DN Yes, at the consulate we had luncheons with several groups, actually. I am new in Istanbul, and so is the consul general. So I proposed him to have lunch meetings with people with different backgrounds. For instance, people from the business community who invest in the Netherlands or the Dutch journalists living in Turkey. To get to know the cultural sector better and to extend our network, we met with people who organize events and festivals. For instance, people from IKSV to discuss existing cooperation and also what we can do in the future together. Unfortunately, because of the pandemic, we didn’t have a lot of physical events. Almost nothing happened for one and a half years. The thing is that when I arrived here in Istanbul, I asked my colleagues about the most recent activities and projects. They told me that basically nothing has happened because of the Covid. So it is difficult to compare the Netherlands and Turkey. I think that for me it’s all about creative people. I love the fact that here in Turkey, and in the Netherlands as well, you have many creative people and vibrant artistic communities. So I don’t automatically see that there are huge differences in that way. But when I talk to individual artists, I hear that they sometimes find it difficult to make specific kind of art.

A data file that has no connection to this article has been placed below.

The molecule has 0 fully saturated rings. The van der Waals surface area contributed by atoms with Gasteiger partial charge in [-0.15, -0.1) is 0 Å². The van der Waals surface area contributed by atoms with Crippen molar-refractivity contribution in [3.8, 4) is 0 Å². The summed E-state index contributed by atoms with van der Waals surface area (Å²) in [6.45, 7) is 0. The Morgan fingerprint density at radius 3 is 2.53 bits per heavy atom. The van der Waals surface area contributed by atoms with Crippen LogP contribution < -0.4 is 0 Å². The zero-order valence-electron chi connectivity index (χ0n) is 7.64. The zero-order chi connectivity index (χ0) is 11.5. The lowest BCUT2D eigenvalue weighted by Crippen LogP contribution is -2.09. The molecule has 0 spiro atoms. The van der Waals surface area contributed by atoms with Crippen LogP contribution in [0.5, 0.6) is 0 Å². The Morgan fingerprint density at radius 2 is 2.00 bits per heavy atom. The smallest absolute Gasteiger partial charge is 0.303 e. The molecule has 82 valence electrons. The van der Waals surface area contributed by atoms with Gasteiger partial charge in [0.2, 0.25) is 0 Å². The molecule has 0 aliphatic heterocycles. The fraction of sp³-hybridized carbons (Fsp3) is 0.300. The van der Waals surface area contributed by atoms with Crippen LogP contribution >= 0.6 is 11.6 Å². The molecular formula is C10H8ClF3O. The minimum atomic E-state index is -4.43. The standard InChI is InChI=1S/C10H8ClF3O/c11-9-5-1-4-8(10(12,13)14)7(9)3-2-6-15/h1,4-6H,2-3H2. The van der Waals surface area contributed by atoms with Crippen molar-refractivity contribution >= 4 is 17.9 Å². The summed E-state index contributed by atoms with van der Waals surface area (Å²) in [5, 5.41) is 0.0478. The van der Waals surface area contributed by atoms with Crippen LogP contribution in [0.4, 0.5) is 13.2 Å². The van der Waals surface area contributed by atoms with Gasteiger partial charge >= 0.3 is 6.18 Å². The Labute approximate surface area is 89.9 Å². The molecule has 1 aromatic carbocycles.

OI I think there could be some differences regarding the funding of the cultural sector.
DN Yes, I think that’s a little bit different in a way. When I talk to artists, I hear that the state funding here is less than it is in the Netherlands. Especially during the pandemic, the Dutch government really tried to support artists, at least to keep the community alive and give the artists at least the opportunity to produce and create in a way that it is possible for them to continue working after the pandemic. I can imagine that for artists it is more difficult here in Turkey to survive.
OI Exactly. I hear that funding opportunities are more diverse in the Netherlands. But luckily, we have consulates and independent Turkish institutions that support the artists here as well. So I was wondering which projects do you currently support?